When I watched these two episodes back to back earlier in the week, I was annoyed by this particular attempt at doomsday theology, hokey and familiar, a lightweight version of Left Behind for television audiences. The content lifted from the Book of Revelation but tweaked in such a way to be a supernatural mystery. The narrative arc proves to be different than Tim LaHaye and Jerry Jenkins’s series of books, because the apocalypse can, perhaps, be prevented. The characters are actively seeking to avert the Rapture and the end of the world. Why doesn’t that make me feel better? I study doomsday theologies and visions that glory in the forthcoming end, in which the apocalypse becomes something that people eagerly await. I should find The Messengers’ insistence that the end can be staved off to be refreshing or novel. Yet, I don’t.
I watched this show after Freddie Gray’s funeral and protests that followed in Baltimore. I watched a show about a shallow rendering of the end of the world while yet another black man died at the hands of the police. Gray’s spine was severed, and white people want to talk of looting and violence against the police. A human being lost his life, and CNN reports gleefully on “riots.” I read along as other media outlets attempted to reckon with protests, violence, curfews, and systemic racism. Stacia Brown wrote lovingly about Baltimore, policing, and the funeral of Gray, and I watched a shitty apocalypse show. I struggled to write about fictional apocalypses when the worlds of individuals were ending.
Look for the signs. I scroll through Twitter. All I find is anguish and hurt and anger. #blacklivesmatter. Yes, they do. Look for the signs. As I ran this morning, I thought again of Gray and police brutality. Yet, another story attempts to make victim responsible for what happened rather than admit who is really culpable. Are you kidding me? My anger boils over, and I cry at my desk. Look for the signs. Apocalypse tales teach us to fear the wrong things. Their emphasis on signs all around us overlooks the the selectivity of the sign. The signs are limited by what we imagine a sign can be. The signs need to be big (like global warming), shocking (school shooting), or far-reaching (financial crisis). Or they are remarkably literal, like The Messengers’ church sign that reads “Need directions? Follow the signs.” Signs need to avoid race and gender so as to not upset television audiences. Televised religious judgment must not make us too uncomfortable.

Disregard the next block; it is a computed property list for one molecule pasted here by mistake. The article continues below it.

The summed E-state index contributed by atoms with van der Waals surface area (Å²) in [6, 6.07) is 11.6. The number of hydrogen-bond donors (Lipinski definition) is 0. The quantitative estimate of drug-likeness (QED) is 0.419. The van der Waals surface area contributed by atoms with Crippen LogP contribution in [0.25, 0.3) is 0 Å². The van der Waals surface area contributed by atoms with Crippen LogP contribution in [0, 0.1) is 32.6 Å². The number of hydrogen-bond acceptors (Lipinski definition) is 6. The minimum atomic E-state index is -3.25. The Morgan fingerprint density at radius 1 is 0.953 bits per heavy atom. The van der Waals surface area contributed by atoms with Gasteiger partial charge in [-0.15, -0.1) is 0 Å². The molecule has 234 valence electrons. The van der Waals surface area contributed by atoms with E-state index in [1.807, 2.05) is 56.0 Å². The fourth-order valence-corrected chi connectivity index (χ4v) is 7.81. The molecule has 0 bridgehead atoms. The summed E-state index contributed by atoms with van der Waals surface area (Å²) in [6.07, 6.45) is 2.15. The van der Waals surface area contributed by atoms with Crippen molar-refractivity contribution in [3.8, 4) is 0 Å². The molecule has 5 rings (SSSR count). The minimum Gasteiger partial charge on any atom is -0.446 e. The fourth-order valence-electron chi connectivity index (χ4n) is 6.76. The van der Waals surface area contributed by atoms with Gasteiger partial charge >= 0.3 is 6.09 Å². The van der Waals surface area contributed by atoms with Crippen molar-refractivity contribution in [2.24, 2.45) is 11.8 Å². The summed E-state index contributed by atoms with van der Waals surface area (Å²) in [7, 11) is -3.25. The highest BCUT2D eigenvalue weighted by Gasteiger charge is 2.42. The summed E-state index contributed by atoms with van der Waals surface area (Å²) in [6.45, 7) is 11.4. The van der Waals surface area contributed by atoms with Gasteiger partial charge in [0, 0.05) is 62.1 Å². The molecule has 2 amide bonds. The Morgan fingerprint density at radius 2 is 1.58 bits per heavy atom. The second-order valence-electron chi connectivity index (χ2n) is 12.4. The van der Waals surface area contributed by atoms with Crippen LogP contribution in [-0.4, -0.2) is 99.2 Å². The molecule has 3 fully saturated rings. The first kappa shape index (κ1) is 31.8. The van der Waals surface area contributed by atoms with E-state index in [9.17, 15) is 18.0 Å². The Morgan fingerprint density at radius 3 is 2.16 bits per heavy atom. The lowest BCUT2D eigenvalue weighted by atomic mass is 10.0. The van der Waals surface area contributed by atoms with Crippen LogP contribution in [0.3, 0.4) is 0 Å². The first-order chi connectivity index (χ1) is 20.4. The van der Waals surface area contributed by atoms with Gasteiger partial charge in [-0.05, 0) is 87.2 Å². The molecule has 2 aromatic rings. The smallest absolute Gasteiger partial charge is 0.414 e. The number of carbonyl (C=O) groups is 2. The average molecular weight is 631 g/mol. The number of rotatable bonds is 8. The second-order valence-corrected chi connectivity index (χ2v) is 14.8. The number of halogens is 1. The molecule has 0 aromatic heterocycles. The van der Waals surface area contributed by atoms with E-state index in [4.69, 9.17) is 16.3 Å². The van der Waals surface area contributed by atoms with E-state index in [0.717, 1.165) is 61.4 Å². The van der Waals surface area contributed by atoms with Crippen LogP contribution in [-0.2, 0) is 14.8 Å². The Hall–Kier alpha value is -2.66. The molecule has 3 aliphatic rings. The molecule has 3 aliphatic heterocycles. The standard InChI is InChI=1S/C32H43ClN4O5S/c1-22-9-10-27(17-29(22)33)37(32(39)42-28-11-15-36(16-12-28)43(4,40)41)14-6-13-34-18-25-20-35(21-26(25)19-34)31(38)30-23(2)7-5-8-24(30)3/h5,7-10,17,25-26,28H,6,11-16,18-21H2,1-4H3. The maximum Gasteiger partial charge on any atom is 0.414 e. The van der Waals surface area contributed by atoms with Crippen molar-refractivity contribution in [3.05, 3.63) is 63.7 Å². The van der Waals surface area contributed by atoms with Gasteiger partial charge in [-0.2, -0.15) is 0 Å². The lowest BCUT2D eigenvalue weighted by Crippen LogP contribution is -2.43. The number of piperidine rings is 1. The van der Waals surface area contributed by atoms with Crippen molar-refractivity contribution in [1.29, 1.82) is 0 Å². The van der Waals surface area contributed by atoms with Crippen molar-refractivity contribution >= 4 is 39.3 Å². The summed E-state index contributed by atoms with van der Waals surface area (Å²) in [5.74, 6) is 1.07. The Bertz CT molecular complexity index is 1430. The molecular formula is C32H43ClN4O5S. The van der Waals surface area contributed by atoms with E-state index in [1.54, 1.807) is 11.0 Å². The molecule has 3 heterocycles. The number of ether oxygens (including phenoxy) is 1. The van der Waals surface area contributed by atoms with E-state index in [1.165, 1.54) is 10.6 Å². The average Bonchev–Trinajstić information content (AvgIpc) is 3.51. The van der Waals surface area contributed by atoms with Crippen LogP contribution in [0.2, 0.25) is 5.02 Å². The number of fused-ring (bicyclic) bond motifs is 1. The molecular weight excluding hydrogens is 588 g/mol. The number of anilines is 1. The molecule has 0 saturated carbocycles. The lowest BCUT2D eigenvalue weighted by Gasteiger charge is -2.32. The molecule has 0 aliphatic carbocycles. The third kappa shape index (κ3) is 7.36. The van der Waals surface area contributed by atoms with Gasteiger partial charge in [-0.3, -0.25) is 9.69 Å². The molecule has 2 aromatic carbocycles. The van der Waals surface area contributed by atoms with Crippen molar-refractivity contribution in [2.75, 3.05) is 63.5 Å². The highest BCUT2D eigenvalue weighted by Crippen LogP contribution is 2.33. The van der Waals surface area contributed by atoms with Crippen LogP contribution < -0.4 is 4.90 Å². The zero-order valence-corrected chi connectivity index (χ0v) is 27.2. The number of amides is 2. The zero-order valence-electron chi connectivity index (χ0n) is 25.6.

The Messengers is supposed to be an entertaining take on that the often-trod terrain of good versus evil, and I despise the show for its lack of awareness and nuance. It warns us about things that we’ve already learned to fear. We still suffer the ramifications of financial crises. We place metal detectors in schools and ponder whether teachers should pack heat. We (slowly) realize the danger of global warming. These are the low-hanging fruit of signs. We don’t have to look far to find them, and they require no deep reflection about what remains broken.
LOOK FOR THE SIGNS. What signs do you see? What signs do you refuse to acknowledge? The narratives of the end fail us because they ignore the reality of violence, trauma, and death in our worlds. These stories don’t take into account what bodies we harm, maim, and kill and what bodies we do not. Bodies pile up, but we won’t see that they are a sign of racism, corruption, and violence in policing. This is the evidence we look at. If we don’t look, can we pretend it doesn’t exist?
God, I hope not.
Kelly J. Baker writes about the apocalypse, zombies, mental illness, trauma, and higher education. She's the author of The Gospel According to the Klan: The KKK’s Appeal to Protestant America, 1915-1930, Grace Period: A Memoir in Pieces, Sexism Ed: Essays on Gender and Labor in Higher Education, and Final Girl: And Other Essays on Grief, Trauma, and Mental Illness, forthcoming Fall 2020. She's also the editor of Women in Higher Education, The National Teaching and Learning Forum, and Disability Acts. You can find her hanging around on Twitter @kelly_j_baker, tweeting about coffee, parenting, writing, and other shenanigans.